Temperatures are rising, pools are filling, happiness is in the air—but so is heat. Right now, large sections of the United States are under a heat advisory and it’s become important (and honestly, sometimes a matter of life and death!) to stay well hydrated, cool, and safe in these extreme temperatures.
If you’re planning on being outside, pay attention to heat waves, heat indexes, and heat warnings, as well as your body (and others around you!). Summer is meant to be enjoyed, and learning what to do to stay healthy and safe will make this season fun instead of stressful.
First of all, if you can, stay inside as much as possible.
I get it. You want to enjoy the air, lay by the pool, run around with the sun on your face. You can, and should do all these things, but not in excess. Especially when there’s an advisory in place.
Be sure to take note of the temperatures, weather, and warnings in your area. If there’s a notice for excessive heat, try to stay inside as much as possible!
Whenever you’re inside, set up air conditioners, fans, or other cooling systems that will help lower your body temperature. Make sure you’re drinking liquids and resting, too, so that you will conserve your energy.
If you have to be outside…
1. Wear sunscreen.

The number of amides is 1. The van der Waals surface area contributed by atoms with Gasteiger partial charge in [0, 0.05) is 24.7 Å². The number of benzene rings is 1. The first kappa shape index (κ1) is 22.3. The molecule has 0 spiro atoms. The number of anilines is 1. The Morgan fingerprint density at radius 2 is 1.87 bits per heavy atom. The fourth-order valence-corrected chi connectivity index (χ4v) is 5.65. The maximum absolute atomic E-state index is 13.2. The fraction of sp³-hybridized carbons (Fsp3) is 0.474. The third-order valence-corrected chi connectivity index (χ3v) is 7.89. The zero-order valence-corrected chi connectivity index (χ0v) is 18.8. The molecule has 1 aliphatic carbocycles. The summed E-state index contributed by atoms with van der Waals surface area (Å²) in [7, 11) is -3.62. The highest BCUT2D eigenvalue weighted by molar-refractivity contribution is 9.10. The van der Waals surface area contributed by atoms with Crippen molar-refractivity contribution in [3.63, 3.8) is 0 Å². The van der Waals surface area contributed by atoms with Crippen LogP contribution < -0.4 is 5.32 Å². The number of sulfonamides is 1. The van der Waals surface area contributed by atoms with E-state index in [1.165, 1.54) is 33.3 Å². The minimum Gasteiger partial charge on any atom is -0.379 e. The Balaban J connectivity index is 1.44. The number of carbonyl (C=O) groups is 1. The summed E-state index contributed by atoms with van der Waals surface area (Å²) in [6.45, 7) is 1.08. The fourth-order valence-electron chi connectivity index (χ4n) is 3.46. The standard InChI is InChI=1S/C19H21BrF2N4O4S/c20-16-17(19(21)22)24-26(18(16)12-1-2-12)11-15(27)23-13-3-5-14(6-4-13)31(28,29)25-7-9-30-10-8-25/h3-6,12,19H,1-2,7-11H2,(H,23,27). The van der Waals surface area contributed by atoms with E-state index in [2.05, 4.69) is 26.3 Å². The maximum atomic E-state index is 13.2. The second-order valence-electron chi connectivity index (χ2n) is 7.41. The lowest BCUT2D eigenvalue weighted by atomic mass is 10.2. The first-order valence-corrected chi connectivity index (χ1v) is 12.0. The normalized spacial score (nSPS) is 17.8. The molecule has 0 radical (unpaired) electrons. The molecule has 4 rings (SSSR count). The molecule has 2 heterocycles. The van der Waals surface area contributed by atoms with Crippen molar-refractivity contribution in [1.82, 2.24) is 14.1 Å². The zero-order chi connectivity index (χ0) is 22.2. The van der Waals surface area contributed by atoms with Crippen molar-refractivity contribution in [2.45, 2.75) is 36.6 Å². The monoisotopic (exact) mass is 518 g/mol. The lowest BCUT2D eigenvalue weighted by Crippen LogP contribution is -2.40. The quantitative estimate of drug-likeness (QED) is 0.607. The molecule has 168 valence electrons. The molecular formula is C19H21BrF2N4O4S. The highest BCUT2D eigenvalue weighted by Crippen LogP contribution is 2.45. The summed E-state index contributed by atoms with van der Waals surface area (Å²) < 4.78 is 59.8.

I can’t stress this enough. Even if you’re just going to be outside for a few minutes, or even if it’s a cloudy day, being prepared with sunscreen will prevent you from damaging your skin or being at risk for skin cancer.
There are plenty of sunscreens on the market, especially spray ones for daily use, or light and non-greasy ones that are safe for your face. Find one that fits you and your lifestyle and lather up!
2. Stay well hydrated.
Hydration. Is. Everything. Make sure you’re drinking the recommended amount of water per day, eight 8oz glasses, plus additional if you’re exercising or sweating. Sometimes we brush this off, but water consumption is legitimately life or death.
3. Be smart with kids, elderly, and pets.
It’s important to pay attention to younger and older individuals, who may or may not be able to articulate their needs or body temperatures. Consider how long they’re in the sun or outside. Make sure they have sunscreen, plenty of water, and are in the shade as often as possible. For animals on walks—be sure to assess their breathing/panting and water intake!
4. Know the warning signs of heat stroke.
The warning signs and symptoms of heat-related illnesses can be anything from physical body temperature to rapid pulse, headaches, dizziness, confusion, passing out, tiredness, muscle pain, excessive sweating, nausea, etc. Be sure to pay attention to yourself and others, hydrate, move to a cool place, and call 911/seek medical assistance right away!
Be smart and have fun this summer!